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Managing your workforce within the new gig economy
As contract workers become a vital part of many organisations, it’s important to get the management of this workforce right. There are some slight differences in the way those in the gig economy should be managed, versus the more traditional full-time, permanent positions.
Joshua Wrafter, Managing Director for PageGroup contracting advises organisations of these pointers to manage this evolving workforce.
1. Consider a minimum term of 3 months
A three-month term is probably the minimum contract period you would want to consider. For all the administrative tasks that are involved in onboarding contractors, you probably don’t want to have a contract that is shorter than three months. The industry standard, he said, is between six months to a year although at Michael Page, three-month contracts are possible.
2. Strengthen your backend team
From interviewing contractors to orientating them once you’ve taken them onboard, the administrative tasks can be significant. Joshua advises organisations make sure their administration teams are strengthened and ready to take on these tasks of managing a transient workforce.
3. Be aware of regulatory framework
Companies who are taking on contract workers need to be fully aware of the country’s regulations on transient labour. For instance, what are you are obliged to provide to contract workers with regards to insurance and other work benefits? In Hong Kong, said Joshua, the country’s Labour Department regulates this sector of the workforce quite stringently, cutting out any grey areas and doubts, or potential labour disputes with contract workers.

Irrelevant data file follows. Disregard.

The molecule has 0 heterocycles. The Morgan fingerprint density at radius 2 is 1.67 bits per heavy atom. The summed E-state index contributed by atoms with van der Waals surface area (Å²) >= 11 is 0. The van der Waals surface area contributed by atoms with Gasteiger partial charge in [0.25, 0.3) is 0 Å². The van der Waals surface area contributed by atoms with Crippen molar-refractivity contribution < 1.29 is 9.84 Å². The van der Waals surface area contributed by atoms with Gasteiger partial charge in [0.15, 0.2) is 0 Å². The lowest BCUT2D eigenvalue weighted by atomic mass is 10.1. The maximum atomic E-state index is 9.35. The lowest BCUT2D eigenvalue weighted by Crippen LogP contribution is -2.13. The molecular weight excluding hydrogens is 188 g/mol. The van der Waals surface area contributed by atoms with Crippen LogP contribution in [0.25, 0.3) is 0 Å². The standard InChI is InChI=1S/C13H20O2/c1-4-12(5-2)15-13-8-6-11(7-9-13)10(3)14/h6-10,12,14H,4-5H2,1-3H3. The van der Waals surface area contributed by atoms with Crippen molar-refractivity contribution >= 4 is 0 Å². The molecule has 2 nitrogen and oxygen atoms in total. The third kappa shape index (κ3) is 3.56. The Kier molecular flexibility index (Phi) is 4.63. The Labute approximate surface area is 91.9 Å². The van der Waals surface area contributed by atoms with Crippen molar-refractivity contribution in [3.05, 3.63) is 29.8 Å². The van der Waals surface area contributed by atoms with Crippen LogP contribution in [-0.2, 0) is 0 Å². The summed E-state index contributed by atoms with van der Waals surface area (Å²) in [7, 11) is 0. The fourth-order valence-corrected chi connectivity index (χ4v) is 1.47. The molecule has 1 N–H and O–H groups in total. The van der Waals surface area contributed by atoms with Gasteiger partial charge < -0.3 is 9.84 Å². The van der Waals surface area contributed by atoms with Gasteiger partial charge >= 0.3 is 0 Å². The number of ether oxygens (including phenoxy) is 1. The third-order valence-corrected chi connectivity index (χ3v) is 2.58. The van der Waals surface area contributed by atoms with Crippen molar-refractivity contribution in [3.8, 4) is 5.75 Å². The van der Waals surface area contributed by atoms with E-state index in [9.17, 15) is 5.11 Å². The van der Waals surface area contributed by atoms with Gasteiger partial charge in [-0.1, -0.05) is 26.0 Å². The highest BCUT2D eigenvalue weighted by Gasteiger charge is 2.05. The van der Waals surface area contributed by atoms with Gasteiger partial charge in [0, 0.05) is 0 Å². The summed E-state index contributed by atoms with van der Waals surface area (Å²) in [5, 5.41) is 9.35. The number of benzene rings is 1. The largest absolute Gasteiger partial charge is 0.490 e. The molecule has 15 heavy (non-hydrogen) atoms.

4. Education is a process
Companies must be prepared to go through the process of education about this new gig economy – its upsides and downsides, learning how to manage it, within the organisation and even outside of it: “Although it is picking up in this part of the world, contracting is still not as accepted as it is in Australia or Europe – so there is still a lot of education to be done,” said Joshua.
The face of the future workforce
Even just another year down this road, the complexion of the global economy could look very different still. The number of contract workers is definitely growing, and the average tenure of full-time workers is falling considerably. While contracting may currently be more pronounced in some industries and not others, bets are on contracting becoming more prevalent across industries and across regions of the world.
Even governments are getting into the game. Beeline, which defines itself as the “world’s largest independent provider of solutions for sourcing and managing the complex world of contingent labour”, recently announced a contract win from the New South Wales government in Australia. Under the contract, Beeline is expected to “deliver an end-to-end solution covering contingent workers and statement of work (SOW) based services, along with volunteer placements.”
“Permanent employment — there’s no such thing anymore. The line will get blurrier and blurrier,” noted Beeline’s senior vice president Brian Hoffmeyer.
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